Sex is a certainly popular on the internet. 25% of all online searches are pornography related and 43% of internet users view porn online. So, like it or not, viewing pornography is a pretty main stream activity.
As a libertarian my views on pornography generally quite simple. As long as only adults are involved and nobody is forced to make it, or forced to watch it, then its none of my business. People should be free to do whatever they like, as long as they don’t harm others in the process.
David Cameron has announced that watching “Rape Porn” will become a crime.
The reason presumably is that he believes this is a particularly terrible form of pornography that does in fact harm others.
I don’t think that view stands up to logical examination for a number of reasons:
Evidence: The Facts About Exposure to Violent Pornography
However, the scientific evidence has stubbornly refused to play along with this view:
U.S. Commission on Obscenity and Pornography (1970) found no evidence of a causal link between pornography and rape
Examined what happened to the rape statistics in four countries (USA, Denmark, West Germany and Sweden) during periods where the availability of violent pornography went from extreme scarcity to relative abundance.
Quoting the report: “The results showed that in none of the countries did rape increase more than nonsexual violent crimes. This finding in itself would seem sufficient to discard the hypothesis that pornography causes rape”
More detail on the incidence of rape in the USA during the internet “porn explosion” can be seen in the graph below, taken from Anthony D’Amato, a Professor at Northwestern University’s Law School, essay titled Porn up, rape down
Another research paper, “Pornography and sex crimes in the Czech Republic” (2011) found:
“Following the effects of a new law in the Czech Republic that allowed pornography to a society previously having forbidden it allowed us to monitor the change in sex related crime that followed the change.
As found in all other countries in which the phenomenon has been studied, rape and other sex crimes did not increase.
Of particular note is that this country, like Denmark and Japan, had a prolonged interval during which possession of child pornography was not illegal and, like those other countries, showed a significant decrease in the incidence of child sex abuse.”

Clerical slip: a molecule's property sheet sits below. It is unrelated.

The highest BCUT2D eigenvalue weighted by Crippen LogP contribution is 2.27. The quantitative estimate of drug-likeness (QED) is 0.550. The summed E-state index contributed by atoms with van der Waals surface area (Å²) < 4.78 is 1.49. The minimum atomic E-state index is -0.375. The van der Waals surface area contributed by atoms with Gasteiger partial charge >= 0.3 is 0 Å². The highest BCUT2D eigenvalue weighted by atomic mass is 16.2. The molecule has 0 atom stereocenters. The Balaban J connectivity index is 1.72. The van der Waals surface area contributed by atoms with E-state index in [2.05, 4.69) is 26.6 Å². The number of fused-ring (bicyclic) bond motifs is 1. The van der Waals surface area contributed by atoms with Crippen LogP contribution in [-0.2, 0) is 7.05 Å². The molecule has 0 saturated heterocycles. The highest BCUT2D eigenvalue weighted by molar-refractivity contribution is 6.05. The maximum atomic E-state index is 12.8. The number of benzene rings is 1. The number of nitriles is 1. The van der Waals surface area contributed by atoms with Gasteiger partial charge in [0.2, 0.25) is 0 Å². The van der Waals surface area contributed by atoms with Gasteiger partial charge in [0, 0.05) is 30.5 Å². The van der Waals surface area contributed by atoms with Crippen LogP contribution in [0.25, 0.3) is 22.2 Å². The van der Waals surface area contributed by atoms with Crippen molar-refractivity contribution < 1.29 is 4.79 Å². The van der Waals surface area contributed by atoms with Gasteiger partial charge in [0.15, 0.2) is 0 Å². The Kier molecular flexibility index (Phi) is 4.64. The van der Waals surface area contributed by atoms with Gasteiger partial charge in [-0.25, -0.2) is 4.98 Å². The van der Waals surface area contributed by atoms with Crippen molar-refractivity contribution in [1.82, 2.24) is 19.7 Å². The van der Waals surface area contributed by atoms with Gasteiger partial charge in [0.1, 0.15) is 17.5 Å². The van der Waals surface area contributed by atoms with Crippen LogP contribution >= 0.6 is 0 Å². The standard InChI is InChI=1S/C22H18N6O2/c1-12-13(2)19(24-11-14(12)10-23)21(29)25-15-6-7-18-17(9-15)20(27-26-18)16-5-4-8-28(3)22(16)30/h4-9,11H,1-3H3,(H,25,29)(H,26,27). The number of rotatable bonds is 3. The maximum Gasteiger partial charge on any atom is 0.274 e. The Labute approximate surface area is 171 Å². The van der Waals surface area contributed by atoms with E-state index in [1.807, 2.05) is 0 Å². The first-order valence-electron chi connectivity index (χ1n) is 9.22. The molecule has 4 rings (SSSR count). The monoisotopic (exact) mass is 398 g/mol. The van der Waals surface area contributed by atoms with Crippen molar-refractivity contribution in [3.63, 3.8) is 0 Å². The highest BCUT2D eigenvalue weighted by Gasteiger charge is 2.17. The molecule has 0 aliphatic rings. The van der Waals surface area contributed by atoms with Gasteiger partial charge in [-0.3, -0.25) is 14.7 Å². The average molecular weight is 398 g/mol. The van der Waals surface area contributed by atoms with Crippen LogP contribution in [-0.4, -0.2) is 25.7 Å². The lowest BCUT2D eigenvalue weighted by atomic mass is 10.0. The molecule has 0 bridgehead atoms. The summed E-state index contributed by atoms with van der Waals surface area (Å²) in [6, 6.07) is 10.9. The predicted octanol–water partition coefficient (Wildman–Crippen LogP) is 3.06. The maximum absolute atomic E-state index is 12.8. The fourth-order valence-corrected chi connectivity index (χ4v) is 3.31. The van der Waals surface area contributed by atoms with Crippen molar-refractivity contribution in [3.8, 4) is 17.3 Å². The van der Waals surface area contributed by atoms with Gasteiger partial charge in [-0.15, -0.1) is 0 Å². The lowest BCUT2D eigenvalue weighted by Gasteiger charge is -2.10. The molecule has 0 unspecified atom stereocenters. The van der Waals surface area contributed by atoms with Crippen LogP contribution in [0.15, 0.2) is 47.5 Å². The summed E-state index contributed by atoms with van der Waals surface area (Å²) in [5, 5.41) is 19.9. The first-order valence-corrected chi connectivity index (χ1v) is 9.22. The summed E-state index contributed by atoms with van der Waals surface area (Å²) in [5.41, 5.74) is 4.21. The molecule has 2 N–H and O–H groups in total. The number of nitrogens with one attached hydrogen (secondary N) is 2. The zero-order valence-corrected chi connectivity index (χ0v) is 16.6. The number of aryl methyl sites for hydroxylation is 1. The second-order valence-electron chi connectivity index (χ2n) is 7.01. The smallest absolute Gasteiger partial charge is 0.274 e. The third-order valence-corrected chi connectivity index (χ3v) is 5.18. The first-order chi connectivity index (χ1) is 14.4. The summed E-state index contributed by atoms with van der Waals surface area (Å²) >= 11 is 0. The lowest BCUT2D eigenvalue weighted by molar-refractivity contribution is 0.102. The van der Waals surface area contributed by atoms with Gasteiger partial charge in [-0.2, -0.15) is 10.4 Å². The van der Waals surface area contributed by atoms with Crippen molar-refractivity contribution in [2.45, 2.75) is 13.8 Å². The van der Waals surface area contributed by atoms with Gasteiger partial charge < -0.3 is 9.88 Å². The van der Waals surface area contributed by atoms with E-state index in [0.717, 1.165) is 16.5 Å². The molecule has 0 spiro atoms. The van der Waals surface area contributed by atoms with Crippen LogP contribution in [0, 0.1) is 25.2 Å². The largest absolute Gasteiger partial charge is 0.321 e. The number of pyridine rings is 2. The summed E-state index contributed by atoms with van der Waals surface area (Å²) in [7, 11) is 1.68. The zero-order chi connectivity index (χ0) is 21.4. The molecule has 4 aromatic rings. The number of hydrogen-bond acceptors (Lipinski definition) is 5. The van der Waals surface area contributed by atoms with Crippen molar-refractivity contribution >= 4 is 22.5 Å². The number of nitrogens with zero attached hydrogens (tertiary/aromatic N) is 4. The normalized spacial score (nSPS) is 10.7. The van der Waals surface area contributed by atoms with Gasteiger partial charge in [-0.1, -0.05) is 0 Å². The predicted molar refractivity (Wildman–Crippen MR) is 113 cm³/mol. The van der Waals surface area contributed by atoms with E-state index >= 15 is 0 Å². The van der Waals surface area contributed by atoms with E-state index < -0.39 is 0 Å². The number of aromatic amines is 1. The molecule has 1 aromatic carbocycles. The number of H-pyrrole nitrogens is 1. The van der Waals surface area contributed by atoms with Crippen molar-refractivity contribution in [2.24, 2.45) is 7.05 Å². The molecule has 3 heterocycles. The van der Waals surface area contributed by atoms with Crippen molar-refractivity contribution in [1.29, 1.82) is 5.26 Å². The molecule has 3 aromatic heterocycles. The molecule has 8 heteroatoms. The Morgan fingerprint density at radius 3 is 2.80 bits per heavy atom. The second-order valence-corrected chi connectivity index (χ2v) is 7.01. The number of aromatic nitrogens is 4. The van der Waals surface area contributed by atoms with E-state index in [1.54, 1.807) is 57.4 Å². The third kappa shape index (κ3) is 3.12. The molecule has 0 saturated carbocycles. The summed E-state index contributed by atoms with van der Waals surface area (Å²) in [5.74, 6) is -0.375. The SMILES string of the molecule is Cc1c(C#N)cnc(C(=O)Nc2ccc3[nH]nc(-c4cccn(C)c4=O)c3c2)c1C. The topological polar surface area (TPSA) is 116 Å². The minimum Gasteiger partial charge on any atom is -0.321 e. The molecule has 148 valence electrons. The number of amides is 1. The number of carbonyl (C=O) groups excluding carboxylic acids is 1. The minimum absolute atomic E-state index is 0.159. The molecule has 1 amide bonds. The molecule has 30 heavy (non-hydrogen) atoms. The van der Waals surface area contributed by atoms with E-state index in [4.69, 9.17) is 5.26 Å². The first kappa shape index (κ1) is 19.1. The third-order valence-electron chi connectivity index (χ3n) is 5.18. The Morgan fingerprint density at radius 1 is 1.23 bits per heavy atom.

These studies show the exact opposite of what is being claimed. Increases in pornography seem to reduce the incidence of sex crimes. The evidence supports the common sense idea that pornography acts as a substitute for, and not a promoter of, sexual violence.
Double Standards For Men and Women
Whether the puritans or the feminists like it or not, it is a fact that many women enjoy rape fantasies as explained by this female journalist.
On a more scientific level, a 1988 study by Pelletier and Herold found that over half of their female respondents had fantasies of forced sex.
Nobody (quite rightly) suggests that women who expose themselves to this sort of “violent porn” literature, or who engage in sexual fantasies of rape are more likely to go out and put themselves into situations where they will be raped.
People clearly understand that there is a world of difference between enjoying rape as a sexual fantasy and the violent, painful reality of actual rape.
The same reasoning must logically apply to men who enjoy rape fantasy and rape porn. There is a world of difference between enjoying rape as a sexual fantasy and the violent reality of actual raping another human being.
To assert that women can enjoy rape fantasy, porn and violent BDSM literature without harm because they understand the difference between fantasy and reality, but men do not is nothing more than misandry
Enforcement: The Problem of Defining “Rape Porn”
The legal definition of rape covers a number of circumstances. High street sex shops such as the fairly respectable Ann Summers sell naughty schoolgirl outfits, but presumably watching porn featuring such outfits would risk a prison sentence as representing sex with a schoolgirl is representing sex with an under age girl and therefore rape.
What if the actress is 18 years old but in the authorities opinion she looks younger than 16, could this be “rape porn”
What about porn featuring people who are pretending to be drunk. The legal definition of rape means that if someone appears to be too drunk to give consent it is “rape porn”.
Then we have the problem of Hollywood movies featuring rape. If you have a copy of Oscar winning Hollywood film The Accused or The Girl With The Dragon Tattoo in your DVD collection are you in possession of “rape porn” ?
David Cameron was unable to define pornography, so who can be 100% sure?
Before falling into the naive trap of assuming that the authorities will use good judgement to decide what constitutes “rape porn”, consider the case of Simon Walsh and his spurious prosecution for possessing “extreme pornography” under Section 63 of the 2008 Criminal Justice and Immigration Act.
Consistency: Watch Simulated Violent Murder But Not Simulated Violent Sex
If people genuinely believe that watching images encourages people to act out what they see, then why is there no outcry to ban horror movies?
Extreme horror movies often depict cannibalism, torture, mutilation and gruesome murder from beginning to end and yet people seem perfectly capable of recognising them as simple escapism.
Indeed if we were to accept the premise that underlies the demands to ban “Rape Porn” then it is a very small step to demand that we remove all violence from television, then all bad language and anti-social behaviour, then all people smoking drinking or eating junk food. Ultimately total state control of the media and the internet.
Whether it floats your boat or not, there is no reason to ban “rape porn”